Mar. 01, 2023
Is the performance of your Solr search implementation sluggish and crawling along at a snail’s pace? Are you getting unexpected out-of-memory errors, suffering from spontaneous recovery mode issues or experiencing slow indexing performance?
Solr search configuration issues are complex and the prescriptions for fixing them are sometimes subtle. The solrconfig.xml settings can be the root cause of many performance issues. The default values suggested by the system are sometimes poor choices and can lead to sustained high CPU usage or high JVM memory loading.
Too-frequent hard commits, with their massive load on CPU and disk I/O, are the worst offender. Fortunately, that problem and many others are easy to fix by following best practices to optimize or tune Solr search performance.
Follow these five recommendations to optimize your solrconfig.xml settings and avoid the most-common Solr search performance issues:
A “soft commit” achieves near-realtime (NRT) indexing by opening a new searcher after a specific time interval. It is faster and less expensive than a hard commit as it does not write the index to disk, or start a new transaction log. However, even though it is less expensive than a hard commit, it still utilizes resources and should be set for as long as it is reasonable for the application.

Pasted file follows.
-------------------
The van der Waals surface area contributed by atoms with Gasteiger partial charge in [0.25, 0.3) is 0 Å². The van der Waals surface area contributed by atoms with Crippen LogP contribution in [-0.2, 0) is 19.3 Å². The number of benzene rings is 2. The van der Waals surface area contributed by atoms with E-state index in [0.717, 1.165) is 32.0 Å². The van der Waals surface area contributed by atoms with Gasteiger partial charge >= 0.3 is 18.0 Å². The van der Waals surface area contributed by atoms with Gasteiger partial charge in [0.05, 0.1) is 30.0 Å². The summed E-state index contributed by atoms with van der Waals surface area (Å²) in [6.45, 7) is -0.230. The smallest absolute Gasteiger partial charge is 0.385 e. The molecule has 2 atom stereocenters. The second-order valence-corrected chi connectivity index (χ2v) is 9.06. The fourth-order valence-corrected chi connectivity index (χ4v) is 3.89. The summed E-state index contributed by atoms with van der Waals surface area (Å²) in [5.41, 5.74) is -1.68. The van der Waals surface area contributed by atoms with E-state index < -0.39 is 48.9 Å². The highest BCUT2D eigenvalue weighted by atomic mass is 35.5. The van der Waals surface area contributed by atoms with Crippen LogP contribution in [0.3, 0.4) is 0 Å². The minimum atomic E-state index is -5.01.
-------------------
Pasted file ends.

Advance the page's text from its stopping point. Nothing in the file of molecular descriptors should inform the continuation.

We recommend setting this feature to two minutes or 120,000 milliseconds.
A “hard commit” writes the in-memory index to the disk. It closes the current transaction log and opens a new one. It is best not to do this too frequently since it requires significant time.
We recommend committing after at least five minutes.
If autoSoftCommit is enabled, which it is by default, that opens a new searcher on every soft commit. Since soft commits happen more frequently than hard ones, there is no need to have hard commits open searchers, too, and so we recommend setting the openSearcher flag as false.
The query caches–filterCache, queryResultCache, and documentCache–store query results for faster retrieval on subsequent searches.
We recommend setting the autowarmCount to zero for all of the cache settings.
The queryResultCache has an additional optional setting, maxRamMB. This feature can be set to make sure that the cache does not consume too much memory, which can happen in cases where there are large stored fields returned as part of the query result.
We also recommend using the default value of 200 for queryResultMaxDocsCached.
The enableLazyFieldLoading setting allows Solr to load fields that are not directly requested later as needed. This can boost performance if most queries request only a small subset of fields.
We recommend leaving the enableLazyFieldLoading with the default value of true.
There can be cases where the same query is requested many times, but with different sort field / ordering. Setting useFilterForSortedQuery in these scenarios can give performance improvement as Solr would use a filter to satisfy the search and cache the results.
We recommend that useFilterForSortedQuery should be left as true.